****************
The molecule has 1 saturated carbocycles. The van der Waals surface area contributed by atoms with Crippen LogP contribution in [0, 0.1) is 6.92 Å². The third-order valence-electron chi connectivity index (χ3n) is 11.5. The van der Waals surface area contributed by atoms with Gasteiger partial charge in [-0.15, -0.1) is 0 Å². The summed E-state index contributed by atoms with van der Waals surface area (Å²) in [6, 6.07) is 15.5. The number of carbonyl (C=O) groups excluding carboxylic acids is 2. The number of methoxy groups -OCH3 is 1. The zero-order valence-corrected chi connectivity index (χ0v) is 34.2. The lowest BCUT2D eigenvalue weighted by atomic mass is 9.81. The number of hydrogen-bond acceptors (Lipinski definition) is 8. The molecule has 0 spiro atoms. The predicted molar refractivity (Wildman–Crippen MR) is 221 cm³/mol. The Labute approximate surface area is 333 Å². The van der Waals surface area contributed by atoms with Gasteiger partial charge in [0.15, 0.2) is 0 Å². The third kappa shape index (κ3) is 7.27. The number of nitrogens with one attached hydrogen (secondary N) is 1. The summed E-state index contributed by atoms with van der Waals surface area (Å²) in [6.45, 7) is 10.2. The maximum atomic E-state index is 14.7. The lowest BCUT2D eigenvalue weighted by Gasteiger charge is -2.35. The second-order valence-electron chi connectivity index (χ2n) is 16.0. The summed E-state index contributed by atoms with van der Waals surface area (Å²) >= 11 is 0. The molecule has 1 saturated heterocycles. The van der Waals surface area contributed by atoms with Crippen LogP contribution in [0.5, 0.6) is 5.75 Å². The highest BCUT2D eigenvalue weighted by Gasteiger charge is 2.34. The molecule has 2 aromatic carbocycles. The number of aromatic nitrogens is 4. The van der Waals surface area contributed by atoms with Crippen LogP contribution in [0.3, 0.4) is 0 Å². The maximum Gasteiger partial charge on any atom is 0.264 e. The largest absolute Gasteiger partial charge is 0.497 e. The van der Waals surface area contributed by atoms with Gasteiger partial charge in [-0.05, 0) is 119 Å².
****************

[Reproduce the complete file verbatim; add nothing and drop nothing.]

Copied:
The molecule has 1 saturated carbocycles. The van der Waals surface area contributed by atoms with Crippen LogP contribution in [0, 0.1) is 6.92 Å². The third-order valence-electron chi connectivity index (χ3n) is 11.5. The van der Waals surface area contributed by atoms with Gasteiger partial charge in [-0.15, -0.1) is 0 Å². The summed E-state index contributed by atoms with van der Waals surface area (Å²) in [6, 6.07) is 15.5. The number of carbonyl (C=O) groups excluding carboxylic acids is 2. The number of methoxy groups -OCH3 is 1. The zero-order valence-corrected chi connectivity index (χ0v) is 34.2. The lowest BCUT2D eigenvalue weighted by atomic mass is 9.81. The number of hydrogen-bond acceptors (Lipinski definition) is 8. The molecule has 0 spiro atoms. The predicted molar refractivity (Wildman–Crippen MR) is 221 cm³/mol. The Labute approximate surface area is 333 Å². The van der Waals surface area contributed by atoms with Gasteiger partial charge in [0.15, 0.2) is 0 Å². The third kappa shape index (κ3) is 7.27. The number of nitrogens with one attached hydrogen (secondary N) is 1. The summed E-state index contributed by atoms with van der Waals surface area (Å²) in [6.45, 7) is 10.2. The maximum atomic E-state index is 14.7. The lowest BCUT2D eigenvalue weighted by Gasteiger charge is -2.35. The second-order valence-electron chi connectivity index (χ2n) is 16.0. The summed E-state index contributed by atoms with van der Waals surface area (Å²) >= 11 is 0. The molecule has 1 saturated heterocycles. The van der Waals surface area contributed by atoms with Crippen LogP contribution in [0.5, 0.6) is 5.75 Å². The highest BCUT2D eigenvalue weighted by Gasteiger charge is 2.34. The molecule has 2 aromatic carbocycles. The number of aromatic nitrogens is 4. The van der Waals surface area contributed by atoms with Crippen LogP contribution in [0.3, 0.4) is 0 Å². The maximum Gasteiger partial charge on any atom is 0.264 e. The largest absolute Gasteiger partial charge is 0.497 e. The van der Waals surface area contributed by atoms with Gasteiger partial charge in [-0.05, 0) is 119 Å².